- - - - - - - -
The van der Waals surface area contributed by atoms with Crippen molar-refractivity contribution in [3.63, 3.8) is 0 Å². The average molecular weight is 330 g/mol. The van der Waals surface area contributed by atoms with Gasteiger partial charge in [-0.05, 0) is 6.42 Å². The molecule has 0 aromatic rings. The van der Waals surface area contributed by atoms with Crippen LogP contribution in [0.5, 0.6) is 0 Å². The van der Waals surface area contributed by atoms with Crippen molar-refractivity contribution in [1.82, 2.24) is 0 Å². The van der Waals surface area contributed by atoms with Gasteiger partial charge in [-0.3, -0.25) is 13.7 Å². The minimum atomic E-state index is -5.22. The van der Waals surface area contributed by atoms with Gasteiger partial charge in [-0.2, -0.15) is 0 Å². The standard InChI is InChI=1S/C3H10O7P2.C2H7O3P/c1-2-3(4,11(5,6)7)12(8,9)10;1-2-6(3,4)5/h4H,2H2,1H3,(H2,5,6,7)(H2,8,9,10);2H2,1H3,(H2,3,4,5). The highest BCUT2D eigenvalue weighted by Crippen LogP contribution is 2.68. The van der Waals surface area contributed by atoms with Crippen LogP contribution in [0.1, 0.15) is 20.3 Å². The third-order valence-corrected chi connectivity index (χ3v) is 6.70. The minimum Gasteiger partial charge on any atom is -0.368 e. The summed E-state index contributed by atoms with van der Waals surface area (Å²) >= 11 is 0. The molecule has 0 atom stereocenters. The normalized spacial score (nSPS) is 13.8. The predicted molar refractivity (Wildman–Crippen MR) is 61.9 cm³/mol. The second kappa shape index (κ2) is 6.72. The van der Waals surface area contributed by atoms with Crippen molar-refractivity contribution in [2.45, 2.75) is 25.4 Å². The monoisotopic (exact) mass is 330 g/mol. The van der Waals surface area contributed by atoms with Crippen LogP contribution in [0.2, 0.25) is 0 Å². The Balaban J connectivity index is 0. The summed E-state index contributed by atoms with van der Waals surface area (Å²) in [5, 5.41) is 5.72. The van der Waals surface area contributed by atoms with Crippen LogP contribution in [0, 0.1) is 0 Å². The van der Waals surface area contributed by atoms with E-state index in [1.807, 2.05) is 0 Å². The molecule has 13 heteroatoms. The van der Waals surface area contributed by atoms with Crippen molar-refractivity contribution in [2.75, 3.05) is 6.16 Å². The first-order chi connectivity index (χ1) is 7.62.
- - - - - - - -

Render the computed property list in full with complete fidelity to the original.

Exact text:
The van der Waals surface area contributed by atoms with Crippen molar-refractivity contribution in [3.63, 3.8) is 0 Å². The average molecular weight is 330 g/mol. The van der Waals surface area contributed by atoms with Gasteiger partial charge in [-0.05, 0) is 6.42 Å². The molecule has 0 aromatic rings. The van der Waals surface area contributed by atoms with Crippen LogP contribution in [0.5, 0.6) is 0 Å². The van der Waals surface area contributed by atoms with Crippen molar-refractivity contribution in [1.82, 2.24) is 0 Å². The van der Waals surface area contributed by atoms with Gasteiger partial charge in [-0.3, -0.25) is 13.7 Å². The minimum atomic E-state index is -5.22. The van der Waals surface area contributed by atoms with Gasteiger partial charge in [-0.2, -0.15) is 0 Å². The standard InChI is InChI=1S/C3H10O7P2.C2H7O3P/c1-2-3(4,11(5,6)7)12(8,9)10;1-2-6(3,4)5/h4H,2H2,1H3,(H2,5,6,7)(H2,8,9,10);2H2,1H3,(H2,3,4,5). The highest BCUT2D eigenvalue weighted by Crippen LogP contribution is 2.68. The van der Waals surface area contributed by atoms with Crippen LogP contribution in [0.1, 0.15) is 20.3 Å². The third-order valence-corrected chi connectivity index (χ3v) is 6.70. The minimum Gasteiger partial charge on any atom is -0.368 e. The summed E-state index contributed by atoms with van der Waals surface area (Å²) >= 11 is 0. The molecule has 0 atom stereocenters. The normalized spacial score (nSPS) is 13.8. The predicted molar refractivity (Wildman–Crippen MR) is 61.9 cm³/mol. The second kappa shape index (κ2) is 6.72. The van der Waals surface area contributed by atoms with Crippen molar-refractivity contribution in [2.45, 2.75) is 25.4 Å². The monoisotopic (exact) mass is 330 g/mol. The van der Waals surface area contributed by atoms with Crippen LogP contribution in [0.2, 0.25) is 0 Å². The Balaban J connectivity index is 0. The summed E-state index contributed by atoms with van der Waals surface area (Å²) in [5, 5.41) is 5.72. The van der Waals surface area contributed by atoms with Crippen LogP contribution in [0, 0.1) is 0 Å². The van der Waals surface area contributed by atoms with E-state index in [1.807, 2.05) is 0 Å². The molecule has 13 heteroatoms. The van der Waals surface area contributed by atoms with Crippen molar-refractivity contribution in [2.75, 3.05) is 6.16 Å². The first-order chi connectivity index (χ1) is 7.62.